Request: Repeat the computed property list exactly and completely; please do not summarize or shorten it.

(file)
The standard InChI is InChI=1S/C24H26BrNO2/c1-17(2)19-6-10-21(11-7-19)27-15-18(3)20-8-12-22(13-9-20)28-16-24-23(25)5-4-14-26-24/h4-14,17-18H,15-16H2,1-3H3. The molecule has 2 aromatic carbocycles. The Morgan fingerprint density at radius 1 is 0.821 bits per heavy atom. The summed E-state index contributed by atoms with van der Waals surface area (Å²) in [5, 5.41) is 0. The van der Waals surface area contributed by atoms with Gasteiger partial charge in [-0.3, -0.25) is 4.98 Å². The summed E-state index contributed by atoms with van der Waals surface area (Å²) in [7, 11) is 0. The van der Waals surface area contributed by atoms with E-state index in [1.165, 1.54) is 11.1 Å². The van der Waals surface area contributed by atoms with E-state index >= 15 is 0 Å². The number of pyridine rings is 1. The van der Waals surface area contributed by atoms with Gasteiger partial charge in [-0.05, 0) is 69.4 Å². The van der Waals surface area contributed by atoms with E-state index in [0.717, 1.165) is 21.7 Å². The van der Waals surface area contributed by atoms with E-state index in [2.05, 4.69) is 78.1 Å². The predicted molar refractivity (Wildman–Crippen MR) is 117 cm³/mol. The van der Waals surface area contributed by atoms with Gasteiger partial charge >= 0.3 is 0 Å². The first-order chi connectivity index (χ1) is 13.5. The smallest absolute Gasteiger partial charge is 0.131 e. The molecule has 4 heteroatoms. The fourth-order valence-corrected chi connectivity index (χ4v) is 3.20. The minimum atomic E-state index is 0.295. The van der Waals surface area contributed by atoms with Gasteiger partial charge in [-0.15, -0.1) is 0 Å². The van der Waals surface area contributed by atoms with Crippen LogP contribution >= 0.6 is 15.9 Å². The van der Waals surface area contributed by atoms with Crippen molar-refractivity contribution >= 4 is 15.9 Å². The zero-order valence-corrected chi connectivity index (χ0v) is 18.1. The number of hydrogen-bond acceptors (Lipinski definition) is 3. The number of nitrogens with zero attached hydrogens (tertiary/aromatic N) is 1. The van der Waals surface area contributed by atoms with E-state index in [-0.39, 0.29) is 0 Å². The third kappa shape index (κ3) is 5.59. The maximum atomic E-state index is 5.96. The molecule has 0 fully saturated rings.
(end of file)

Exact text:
The standard InChI is InChI=1S/C24H26BrNO2/c1-17(2)19-6-10-21(11-7-19)27-15-18(3)20-8-12-22(13-9-20)28-16-24-23(25)5-4-14-26-24/h4-14,17-18H,15-16H2,1-3H3. The molecule has 2 aromatic carbocycles. The Morgan fingerprint density at radius 1 is 0.821 bits per heavy atom. The summed E-state index contributed by atoms with van der Waals surface area (Å²) in [5, 5.41) is 0. The van der Waals surface area contributed by atoms with Gasteiger partial charge in [-0.3, -0.25) is 4.98 Å². The summed E-state index contributed by atoms with van der Waals surface area (Å²) in [7, 11) is 0. The van der Waals surface area contributed by atoms with E-state index in [1.165, 1.54) is 11.1 Å². The van der Waals surface area contributed by atoms with E-state index >= 15 is 0 Å². The number of pyridine rings is 1. The van der Waals surface area contributed by atoms with Gasteiger partial charge in [-0.05, 0) is 69.4 Å². The van der Waals surface area contributed by atoms with E-state index in [0.717, 1.165) is 21.7 Å². The van der Waals surface area contributed by atoms with E-state index in [2.05, 4.69) is 78.1 Å². The predicted molar refractivity (Wildman–Crippen MR) is 117 cm³/mol. The van der Waals surface area contributed by atoms with Gasteiger partial charge >= 0.3 is 0 Å². The first-order chi connectivity index (χ1) is 13.5. The smallest absolute Gasteiger partial charge is 0.131 e. The molecule has 4 heteroatoms. The fourth-order valence-corrected chi connectivity index (χ4v) is 3.20. The minimum atomic E-state index is 0.295. The van der Waals surface area contributed by atoms with Gasteiger partial charge in [-0.15, -0.1) is 0 Å². The van der Waals surface area contributed by atoms with Crippen LogP contribution >= 0.6 is 15.9 Å². The van der Waals surface area contributed by atoms with Crippen molar-refractivity contribution >= 4 is 15.9 Å². The zero-order valence-corrected chi connectivity index (χ0v) is 18.1. The number of hydrogen-bond acceptors (Lipinski definition) is 3. The number of nitrogens with zero attached hydrogens (tertiary/aromatic N) is 1. The van der Waals surface area contributed by atoms with E-state index in [-0.39, 0.29) is 0 Å². The third kappa shape index (κ3) is 5.59. The maximum atomic E-state index is 5.96. The molecule has 0 fully saturated rings.